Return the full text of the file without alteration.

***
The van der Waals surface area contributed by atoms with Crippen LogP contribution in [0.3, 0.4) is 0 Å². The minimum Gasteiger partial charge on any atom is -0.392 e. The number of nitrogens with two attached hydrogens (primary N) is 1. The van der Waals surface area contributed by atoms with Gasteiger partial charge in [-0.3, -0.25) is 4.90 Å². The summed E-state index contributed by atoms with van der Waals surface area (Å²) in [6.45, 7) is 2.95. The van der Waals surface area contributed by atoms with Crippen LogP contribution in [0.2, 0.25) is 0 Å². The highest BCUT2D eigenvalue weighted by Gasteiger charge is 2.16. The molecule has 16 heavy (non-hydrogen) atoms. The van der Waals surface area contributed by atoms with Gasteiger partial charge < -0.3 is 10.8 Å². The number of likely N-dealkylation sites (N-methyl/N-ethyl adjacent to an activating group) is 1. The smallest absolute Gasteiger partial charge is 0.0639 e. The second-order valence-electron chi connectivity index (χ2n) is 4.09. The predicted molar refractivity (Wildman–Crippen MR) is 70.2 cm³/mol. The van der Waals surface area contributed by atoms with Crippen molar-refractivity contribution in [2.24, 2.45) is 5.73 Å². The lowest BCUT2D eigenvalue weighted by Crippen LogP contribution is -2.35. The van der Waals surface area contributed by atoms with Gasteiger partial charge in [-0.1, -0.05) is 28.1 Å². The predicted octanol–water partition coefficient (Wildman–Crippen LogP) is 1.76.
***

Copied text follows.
The van der Waals surface area contributed by atoms with Crippen LogP contribution in [0.3, 0.4) is 0 Å². The minimum Gasteiger partial charge on any atom is -0.392 e. The number of nitrogens with two attached hydrogens (primary N) is 1. The van der Waals surface area contributed by atoms with Gasteiger partial charge in [-0.3, -0.25) is 4.90 Å². The summed E-state index contributed by atoms with van der Waals surface area (Å²) in [6.45, 7) is 2.95. The van der Waals surface area contributed by atoms with Crippen LogP contribution in [0.2, 0.25) is 0 Å². The highest BCUT2D eigenvalue weighted by Gasteiger charge is 2.16. The molecule has 16 heavy (non-hydrogen) atoms. The van der Waals surface area contributed by atoms with Gasteiger partial charge < -0.3 is 10.8 Å². The number of likely N-dealkylation sites (N-methyl/N-ethyl adjacent to an activating group) is 1. The smallest absolute Gasteiger partial charge is 0.0639 e. The second-order valence-electron chi connectivity index (χ2n) is 4.09. The predicted molar refractivity (Wildman–Crippen MR) is 70.2 cm³/mol. The van der Waals surface area contributed by atoms with Crippen molar-refractivity contribution in [2.24, 2.45) is 5.73 Å². The lowest BCUT2D eigenvalue weighted by Crippen LogP contribution is -2.35. The van der Waals surface area contributed by atoms with Gasteiger partial charge in [-0.1, -0.05) is 28.1 Å². The predicted octanol–water partition coefficient (Wildman–Crippen LogP) is 1.76.